Monday, April 28, 2014

Speed Reading or Flim Flam?

How fast do you read? Does it matter? Some would argue that faster reading can actually improve comprehension since reading faster means forced concentration. Others argue that reading faster takes away the flavor of the writing.

So, how fast do you read? You could go to Speed Reading Test Online or use the Staples E-Reader Interactive. Or you could do it manually, but since we're in the computer age, why not let a website handle it for you? Sheesh.

Me? I like reading fast. Most tests I've taken recently clock me around 700 wpm. I've never formally taken a speed reading class, but I picked up some basics:

1) Don't say the words in your brain. Hard as this may be for some people, encoding and decoding only slows you down. 2) Chunk when possible. Read groups of words at one time. 3) Use a guide. Your finger is your friend. I know that sounded bad, but you can use your finger to over come regression, the habit people have of skipping back to what they've read. 

Three simple changes to reading habits can make quite a difference. Or if you love apps, then consider letting one of those help you out. If you don't consider it unusual using a tablet or a phone as a primary e-reader, consider downloading one of these.  Spritz, Velocity, and Balto are all efficient and popular choices. There are others, and like most apps, it's a matter of installing and trying them out, finding what's best for you.

Still, not everyone is a fan of speed reading and speed reading apps. The greatest argument is that speed comes at sacrifice to comprehension. A recent study published in the journal Psychological Science. April 18th, 2014, focuses on the importance of saccades, the rapid eye movement which speed reading seeks to control. This study and others demonstrates we're still learning about the mind and how it processes information. We'll probably see more research on reading apps and comprehension in the next couple years.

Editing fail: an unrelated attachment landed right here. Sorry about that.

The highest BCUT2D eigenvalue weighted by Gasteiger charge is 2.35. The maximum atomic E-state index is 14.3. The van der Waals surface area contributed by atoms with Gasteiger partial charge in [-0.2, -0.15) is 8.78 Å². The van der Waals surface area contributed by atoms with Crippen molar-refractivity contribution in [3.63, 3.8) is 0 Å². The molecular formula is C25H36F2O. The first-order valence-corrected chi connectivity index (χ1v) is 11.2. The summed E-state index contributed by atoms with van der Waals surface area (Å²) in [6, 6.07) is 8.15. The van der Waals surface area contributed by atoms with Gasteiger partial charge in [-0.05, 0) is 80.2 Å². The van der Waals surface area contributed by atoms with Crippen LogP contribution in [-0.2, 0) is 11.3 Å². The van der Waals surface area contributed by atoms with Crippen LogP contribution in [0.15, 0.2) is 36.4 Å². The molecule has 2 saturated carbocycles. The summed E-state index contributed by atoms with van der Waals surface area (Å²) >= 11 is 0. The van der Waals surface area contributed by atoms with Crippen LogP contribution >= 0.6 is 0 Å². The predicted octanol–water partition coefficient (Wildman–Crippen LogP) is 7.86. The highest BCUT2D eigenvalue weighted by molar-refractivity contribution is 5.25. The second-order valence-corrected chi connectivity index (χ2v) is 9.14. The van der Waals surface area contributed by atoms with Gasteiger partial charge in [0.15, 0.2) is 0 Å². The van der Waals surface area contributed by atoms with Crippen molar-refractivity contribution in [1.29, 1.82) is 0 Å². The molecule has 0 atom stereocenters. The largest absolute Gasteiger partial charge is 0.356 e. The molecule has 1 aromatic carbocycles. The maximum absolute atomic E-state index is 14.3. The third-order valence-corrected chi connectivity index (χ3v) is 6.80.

So how fast do you read? Isn't it more about adapting to source material and finding the speed and style which feels most comfortable and functional?

Sunday, April 20, 2014

Writing To Be Read

Several authors I know would look at me with disdain if I started preaching the value of speed-reading to them. "Every word I write is sacred. I want a reader to savor each paragraph, each sentence."

Well, good luck with that. People skim. Like it or not. People tend to gloss over parts they find boring and pay attention to things which ignite their imaginations or affirm their beliefs. I know, I know, you're not writing for those folk. They're beneath you. Yeah.

Newspapers have gotten it right for decades. They put the important information up front and work down in what is called a "pyramid formation." In journalism you should be able to cut off the lower paragraphs and not necessarily damage the intent of the writing. Some newspapers are thrilled just to have headlines read, and maybe a sentence or two of a story. Then again, considering the misinformation presented by some news sources, maybe that's the idea.

Fiction writers sense they only have a small window through which to grab a reader by the throat. We talk about a "hook." Those first paragraphs and pages make a difference whether or not a reader continues. Even the most high fallutin' literary writer would agree the opening is important. Too bad we can't make demands on our reader for more self-discipline and attention when they make the same demands on us. And how has web reading affected readers?

I remember a panel with young adult author Tanya Huff in which she argued that while statistics showed young girls read more than boys, she believed (without support) that boys read as much, only their reading occurred online.

Michael S. Rosenwald, writing for the Washington Post, gave it a bit more deliberate consideration. According to the article, "To cognitive neuroscientists, Handscombe’s experience is the subject of great fascination and growing alarm. Humans, they warn, seem to be developing digital brains with new circuits for skimming through the torrent of information online. This alternative way of reading is competing with traditional deep reading circuitry developed over several millennia."